The construction of the Rea Vaya Bus Transport System along Louis Botha Avenue is another good example of job creation versus waste expenditure.
This is according to a Johannesburg north-east resident, Joe Di Rago, saying local government should convert the BRT system to an underground monorail transport system.
Di Rago suggests that the City of Johannesburg’s mayoral committee for transport should consider abandoning the BRT project.
He said this is because lots of money is being paid to contractors to build the system, which is totally ineffective and might become a white elephant.
A survey should be conducted for the effectiveness of the BRT system completed on the western side of Johannesburg between Wits University and the Hellen Joseph Hospital, said Di Rago.
“The buses used are never full indicating that they are not a popular form of transport,” he said.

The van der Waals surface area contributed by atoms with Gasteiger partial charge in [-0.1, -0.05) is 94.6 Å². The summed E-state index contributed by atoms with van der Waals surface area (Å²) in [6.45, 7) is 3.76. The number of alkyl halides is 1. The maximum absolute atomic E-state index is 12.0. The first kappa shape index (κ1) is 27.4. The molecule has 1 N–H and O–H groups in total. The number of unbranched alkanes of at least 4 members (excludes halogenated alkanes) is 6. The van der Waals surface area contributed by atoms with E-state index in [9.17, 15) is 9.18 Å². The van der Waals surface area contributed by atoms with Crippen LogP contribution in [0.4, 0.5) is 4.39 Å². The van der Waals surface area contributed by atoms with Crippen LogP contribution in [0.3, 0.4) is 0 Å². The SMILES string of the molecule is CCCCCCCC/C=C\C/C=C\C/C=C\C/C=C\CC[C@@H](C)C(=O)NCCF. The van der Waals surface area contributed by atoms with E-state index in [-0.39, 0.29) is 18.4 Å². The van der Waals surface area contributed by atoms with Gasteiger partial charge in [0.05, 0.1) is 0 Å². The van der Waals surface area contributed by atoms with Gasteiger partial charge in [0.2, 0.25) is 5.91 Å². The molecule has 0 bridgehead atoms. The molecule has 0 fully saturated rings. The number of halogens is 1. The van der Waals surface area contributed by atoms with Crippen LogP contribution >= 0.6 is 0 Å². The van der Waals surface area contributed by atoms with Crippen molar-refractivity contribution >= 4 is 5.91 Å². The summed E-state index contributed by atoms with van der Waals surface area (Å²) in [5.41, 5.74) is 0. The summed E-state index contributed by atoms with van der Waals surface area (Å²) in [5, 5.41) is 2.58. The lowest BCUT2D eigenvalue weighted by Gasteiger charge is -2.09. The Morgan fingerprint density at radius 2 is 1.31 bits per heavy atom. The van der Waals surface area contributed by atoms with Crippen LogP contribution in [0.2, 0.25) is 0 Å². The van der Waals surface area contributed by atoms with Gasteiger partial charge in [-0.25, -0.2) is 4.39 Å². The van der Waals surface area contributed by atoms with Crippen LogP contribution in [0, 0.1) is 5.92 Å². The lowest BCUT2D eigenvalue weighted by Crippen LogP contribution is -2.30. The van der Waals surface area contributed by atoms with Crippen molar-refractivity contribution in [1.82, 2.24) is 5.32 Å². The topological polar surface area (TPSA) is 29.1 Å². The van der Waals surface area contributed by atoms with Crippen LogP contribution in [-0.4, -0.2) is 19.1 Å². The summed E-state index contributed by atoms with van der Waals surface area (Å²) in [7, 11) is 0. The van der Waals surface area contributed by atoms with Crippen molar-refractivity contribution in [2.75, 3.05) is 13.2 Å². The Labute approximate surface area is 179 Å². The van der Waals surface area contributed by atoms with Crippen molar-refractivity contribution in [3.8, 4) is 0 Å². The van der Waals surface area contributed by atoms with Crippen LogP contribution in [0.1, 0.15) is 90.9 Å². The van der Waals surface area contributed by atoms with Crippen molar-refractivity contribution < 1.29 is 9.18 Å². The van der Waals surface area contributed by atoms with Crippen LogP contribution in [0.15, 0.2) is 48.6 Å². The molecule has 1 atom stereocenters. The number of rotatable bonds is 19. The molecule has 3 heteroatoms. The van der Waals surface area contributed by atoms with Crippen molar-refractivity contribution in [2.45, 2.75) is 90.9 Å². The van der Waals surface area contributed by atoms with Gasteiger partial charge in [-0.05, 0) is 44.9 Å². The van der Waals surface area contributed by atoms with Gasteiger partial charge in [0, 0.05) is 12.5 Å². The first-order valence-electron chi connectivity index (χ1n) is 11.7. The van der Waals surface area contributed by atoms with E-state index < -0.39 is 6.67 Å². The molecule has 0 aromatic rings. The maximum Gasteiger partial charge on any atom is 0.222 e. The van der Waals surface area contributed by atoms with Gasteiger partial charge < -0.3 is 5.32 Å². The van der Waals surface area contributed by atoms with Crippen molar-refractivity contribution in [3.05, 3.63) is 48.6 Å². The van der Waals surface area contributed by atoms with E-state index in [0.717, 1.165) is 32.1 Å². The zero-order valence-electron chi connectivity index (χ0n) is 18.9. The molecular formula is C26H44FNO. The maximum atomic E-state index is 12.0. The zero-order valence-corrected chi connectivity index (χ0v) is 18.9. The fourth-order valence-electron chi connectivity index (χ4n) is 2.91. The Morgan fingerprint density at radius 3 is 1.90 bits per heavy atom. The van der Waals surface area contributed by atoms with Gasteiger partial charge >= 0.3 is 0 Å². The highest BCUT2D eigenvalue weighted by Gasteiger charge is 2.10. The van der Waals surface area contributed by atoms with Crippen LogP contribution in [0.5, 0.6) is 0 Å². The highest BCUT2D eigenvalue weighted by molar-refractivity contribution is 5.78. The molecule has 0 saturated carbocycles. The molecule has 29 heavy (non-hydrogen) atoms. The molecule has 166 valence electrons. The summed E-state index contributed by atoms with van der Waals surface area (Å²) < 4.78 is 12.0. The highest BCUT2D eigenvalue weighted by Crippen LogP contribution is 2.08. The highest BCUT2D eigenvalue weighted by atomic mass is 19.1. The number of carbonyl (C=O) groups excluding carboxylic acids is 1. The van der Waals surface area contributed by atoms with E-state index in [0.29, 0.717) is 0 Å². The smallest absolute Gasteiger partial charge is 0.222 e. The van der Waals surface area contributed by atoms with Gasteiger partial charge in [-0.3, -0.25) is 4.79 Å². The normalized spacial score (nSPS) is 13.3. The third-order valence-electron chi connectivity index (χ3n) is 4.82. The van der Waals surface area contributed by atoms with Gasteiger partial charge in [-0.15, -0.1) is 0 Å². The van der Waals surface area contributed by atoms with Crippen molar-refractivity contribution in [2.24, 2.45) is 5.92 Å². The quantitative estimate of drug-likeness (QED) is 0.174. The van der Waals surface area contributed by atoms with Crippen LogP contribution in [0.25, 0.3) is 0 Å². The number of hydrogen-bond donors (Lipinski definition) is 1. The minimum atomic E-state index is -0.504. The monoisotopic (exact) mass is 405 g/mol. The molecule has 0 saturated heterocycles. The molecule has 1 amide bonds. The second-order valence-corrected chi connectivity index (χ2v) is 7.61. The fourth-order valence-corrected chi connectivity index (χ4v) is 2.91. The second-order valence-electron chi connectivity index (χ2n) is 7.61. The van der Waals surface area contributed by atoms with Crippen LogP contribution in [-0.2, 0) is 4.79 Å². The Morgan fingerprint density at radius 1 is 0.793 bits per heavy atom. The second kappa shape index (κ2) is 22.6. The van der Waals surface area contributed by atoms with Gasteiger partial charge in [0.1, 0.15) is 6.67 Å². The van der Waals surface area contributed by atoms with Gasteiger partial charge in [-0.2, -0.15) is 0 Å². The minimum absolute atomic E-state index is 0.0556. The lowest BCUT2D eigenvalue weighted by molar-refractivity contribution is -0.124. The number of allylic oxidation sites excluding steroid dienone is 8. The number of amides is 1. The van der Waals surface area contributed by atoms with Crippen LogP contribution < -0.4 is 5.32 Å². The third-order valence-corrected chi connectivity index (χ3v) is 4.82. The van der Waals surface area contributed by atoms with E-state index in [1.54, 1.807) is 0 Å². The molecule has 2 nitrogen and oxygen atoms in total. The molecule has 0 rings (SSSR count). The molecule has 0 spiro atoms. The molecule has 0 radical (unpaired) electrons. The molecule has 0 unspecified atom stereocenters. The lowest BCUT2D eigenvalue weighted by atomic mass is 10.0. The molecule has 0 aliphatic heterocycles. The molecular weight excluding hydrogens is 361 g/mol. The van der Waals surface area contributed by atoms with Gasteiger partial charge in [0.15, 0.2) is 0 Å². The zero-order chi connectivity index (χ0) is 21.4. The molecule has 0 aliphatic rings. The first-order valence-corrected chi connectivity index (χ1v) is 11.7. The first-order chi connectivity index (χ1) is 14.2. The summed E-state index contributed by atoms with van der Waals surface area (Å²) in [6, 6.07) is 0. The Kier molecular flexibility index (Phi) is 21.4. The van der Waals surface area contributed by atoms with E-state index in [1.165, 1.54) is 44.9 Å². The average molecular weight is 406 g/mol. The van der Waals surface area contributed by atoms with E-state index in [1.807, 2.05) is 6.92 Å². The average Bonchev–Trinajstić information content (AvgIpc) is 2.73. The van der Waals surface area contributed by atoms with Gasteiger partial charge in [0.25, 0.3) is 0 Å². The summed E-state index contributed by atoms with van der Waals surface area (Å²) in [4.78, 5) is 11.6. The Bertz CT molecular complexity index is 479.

“So much space and expenses were needed to construct additional two lanes for the buses. Besides that, there are constantly labour issues with the drivers who demand higher wages.”
In order for the Corridors of Freedom to work effectively and efficiently, he said we need to move into the 21st century and build an overhead monorail system.
According to Di Rago, the incomplete bus terminus stations can be adjusted to accommodate the overhead monorail system.
He said this would make the City’s vision of becoming a world-class cosmopolitan city by 2030 – not just a pipe dream but a reality.
“Areas from the southern part of Johannesburg like Soweto could utilise an underground rail system because there exist many underground tunnels left by the mines.
“An underground rail system can be easily constructed along the famous Main Reef Road due to lots of mining activities which occurred in the past,” he said.
To the north, towards Sandton and Diepsloot, Di Rago said even though the Gautrain is in place, an additional monorail could be constructed to Diepsloot.
The previous ANC council was hell-bent on promoting the Corridors of Freedom with the ultimate pool of renaming Louis Botha Avenue, which he said, by the way, is not offensive to the struggle heroes and associated with apartheid.
“Rather spend money on proper signage for our present roads and streets which are signless,” conclude Di Rago.
Details: Joe Di Rago 081 587 7022.
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